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Town & Village Greens Update – Part I: restricting applications

05/12/2013

A hot topic between residents, landowners and developers has been the ability for residents to apply for land to be designated as a ‘town and village green’ (or “TVG”).  The application process set out under the Commons Act 2006 provides that local residents can apply for land to be registered as a TVG where it has been used “as of right” for lawful sports and pastimes for a period of 20 years or more.  However, the process has now been further developed and residents’ rights to apply may be restricted.

The requirement for the use to have been “as of right” means that such use was without force, secrecy or permission.  Most commonly this will therefore be established by dog walkers, joggers and children playing, who will use the land regularly, openly and over a long period of time.  Landowners may seek to prevent such use by erecting fences or putting up signs prohibiting use.

Registration of land as a TVG can have significant implications, not only restricting the landowner’s ability to use or develop it but also perhaps making the land less attractive to prospective purchasers.

Local objectors to development may apply to register land as a TVG, whether in response to particular development plans or to pre-empt any potential future development.  The early legislation was introduced to strike a balance between the need to preserve and improve areas of common land against the benefit of reasonable and sustainable development.

New legislation will however in certain circumstances restrict the right to apply for TVG registration in the first place.

The Growth & Infrastructure Act 2013 has introduced restrictions on the ability to submit an application following the occurrence of a “trigger event”.  Once a trigger event occurs, no application can be made.  However, the right is not necessarily completely lost and may just be suspended.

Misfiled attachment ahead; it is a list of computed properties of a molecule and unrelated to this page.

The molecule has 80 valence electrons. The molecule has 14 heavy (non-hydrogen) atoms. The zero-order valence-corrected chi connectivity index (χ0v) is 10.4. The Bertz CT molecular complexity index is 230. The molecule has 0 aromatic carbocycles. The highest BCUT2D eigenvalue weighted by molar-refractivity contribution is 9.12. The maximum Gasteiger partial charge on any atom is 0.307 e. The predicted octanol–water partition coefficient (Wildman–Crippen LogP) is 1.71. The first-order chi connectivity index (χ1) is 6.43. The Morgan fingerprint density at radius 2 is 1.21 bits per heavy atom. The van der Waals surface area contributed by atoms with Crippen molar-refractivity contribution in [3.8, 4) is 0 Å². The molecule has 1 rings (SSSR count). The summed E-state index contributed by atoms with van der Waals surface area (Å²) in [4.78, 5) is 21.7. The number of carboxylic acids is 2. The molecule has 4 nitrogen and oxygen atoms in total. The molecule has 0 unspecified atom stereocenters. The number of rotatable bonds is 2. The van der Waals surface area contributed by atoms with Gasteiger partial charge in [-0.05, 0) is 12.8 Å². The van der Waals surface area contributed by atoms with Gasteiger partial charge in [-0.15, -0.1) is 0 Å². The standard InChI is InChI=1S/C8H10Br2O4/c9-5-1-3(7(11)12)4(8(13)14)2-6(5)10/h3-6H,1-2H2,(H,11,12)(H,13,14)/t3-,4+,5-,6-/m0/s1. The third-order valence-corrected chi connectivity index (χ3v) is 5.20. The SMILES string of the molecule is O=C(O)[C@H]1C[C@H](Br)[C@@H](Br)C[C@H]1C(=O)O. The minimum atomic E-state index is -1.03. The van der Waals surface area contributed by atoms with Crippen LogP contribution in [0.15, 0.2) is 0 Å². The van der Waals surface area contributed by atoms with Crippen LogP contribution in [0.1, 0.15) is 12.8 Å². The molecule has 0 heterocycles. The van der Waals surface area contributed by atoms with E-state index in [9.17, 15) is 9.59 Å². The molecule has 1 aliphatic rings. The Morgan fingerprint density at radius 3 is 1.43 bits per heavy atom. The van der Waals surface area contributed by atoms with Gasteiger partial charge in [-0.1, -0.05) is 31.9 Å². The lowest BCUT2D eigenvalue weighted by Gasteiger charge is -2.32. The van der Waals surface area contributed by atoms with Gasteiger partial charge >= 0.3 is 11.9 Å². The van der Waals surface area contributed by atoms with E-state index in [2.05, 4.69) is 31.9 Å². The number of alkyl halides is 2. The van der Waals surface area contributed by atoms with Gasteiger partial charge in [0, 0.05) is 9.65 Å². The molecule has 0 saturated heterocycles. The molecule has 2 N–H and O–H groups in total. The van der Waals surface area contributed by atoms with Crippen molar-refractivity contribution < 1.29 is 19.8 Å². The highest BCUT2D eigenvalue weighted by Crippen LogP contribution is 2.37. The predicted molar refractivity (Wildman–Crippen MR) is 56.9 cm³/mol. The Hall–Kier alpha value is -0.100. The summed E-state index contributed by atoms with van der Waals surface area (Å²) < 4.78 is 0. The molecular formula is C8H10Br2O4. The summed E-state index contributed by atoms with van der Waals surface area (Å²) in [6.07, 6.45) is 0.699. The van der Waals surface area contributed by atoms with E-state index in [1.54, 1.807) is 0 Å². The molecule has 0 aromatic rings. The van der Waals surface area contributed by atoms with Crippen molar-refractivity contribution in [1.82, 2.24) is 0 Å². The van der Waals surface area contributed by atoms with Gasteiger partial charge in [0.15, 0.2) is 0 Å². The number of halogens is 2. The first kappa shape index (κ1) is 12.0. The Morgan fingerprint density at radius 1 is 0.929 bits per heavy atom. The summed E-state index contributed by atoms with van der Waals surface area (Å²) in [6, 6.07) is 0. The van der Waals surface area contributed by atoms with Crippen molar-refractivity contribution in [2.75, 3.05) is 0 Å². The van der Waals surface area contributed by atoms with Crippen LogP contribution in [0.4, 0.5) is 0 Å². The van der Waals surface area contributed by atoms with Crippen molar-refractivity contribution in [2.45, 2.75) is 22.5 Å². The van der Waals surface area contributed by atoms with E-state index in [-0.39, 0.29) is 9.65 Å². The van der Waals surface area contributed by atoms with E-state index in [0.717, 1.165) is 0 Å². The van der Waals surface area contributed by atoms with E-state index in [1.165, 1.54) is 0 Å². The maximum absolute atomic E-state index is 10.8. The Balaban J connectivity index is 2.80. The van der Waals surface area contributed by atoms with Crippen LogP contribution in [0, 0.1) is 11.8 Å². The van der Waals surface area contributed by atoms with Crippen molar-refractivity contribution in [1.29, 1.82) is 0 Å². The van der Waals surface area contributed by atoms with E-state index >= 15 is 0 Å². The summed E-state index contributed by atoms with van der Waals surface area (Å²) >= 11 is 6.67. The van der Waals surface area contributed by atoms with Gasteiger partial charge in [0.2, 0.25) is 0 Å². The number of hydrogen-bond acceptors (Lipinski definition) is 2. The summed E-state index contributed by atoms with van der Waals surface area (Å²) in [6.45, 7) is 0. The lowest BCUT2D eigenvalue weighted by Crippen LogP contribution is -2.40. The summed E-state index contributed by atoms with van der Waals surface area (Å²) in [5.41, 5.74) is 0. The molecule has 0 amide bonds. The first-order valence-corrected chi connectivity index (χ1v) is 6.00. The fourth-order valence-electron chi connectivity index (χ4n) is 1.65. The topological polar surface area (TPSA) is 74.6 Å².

The Acts sets out the following ‘triggers’ and relevant timeframes:

1. Publication of an application for full or outline planning permission

This may be publication by the local planning authority but also notices that are placed on the site, given to adjoining landowners or placed in newspapers.

The planning application may have been submitted prior to the Act coming into force in April, but the Act will still apply and the suspension will run from whenever the publication occurs.

No application for TVG registration can be made whilst the planning application remains undetermined; or if withdrawn or refused until all legal challenges have been exhausted; or once granted whilst it is still capable of being implemented.

2. Identification of the land in question in a local plan or development plan

This applies whether the plan has been published in draft for consultation, or formally adopted or made.

No application for TVG registration can be made until the plan is withdrawn or superseded.

The of the right to apply for TVG registration will be automatically suspended from the occurrence of a trigger event, regardless of whether there would otherwise have been a valid TVG application.

If it is the case that a trigger event ends and no longer applies, the right to apply for TVG registration is resurrected.  Hence the right to apply for a TVG is not extinguished by the occurrence of a trigger event, but instead suspended for a period.

For developers it is not therefore full steam ahead, however this change will be beneficial if the TVG application is perhaps not legitimate and is submitted spuriously with a view to simply frustrating development.

It could perhaps be said therefore that the playing field is somewhat levelled so that tactically neither party can make a spurious application with the aim of defeating the other – whether residents applying for a TVG to prevent development, or a landowner applying for planning to circumvent a TVG application.

Timeframes are however important and the parties should ensure they are certain as to what rights they have; how long for; and when these should be exercised.  Any interested parties should look carefully at the particular circumstances and take legal advice.

To read more please click here.

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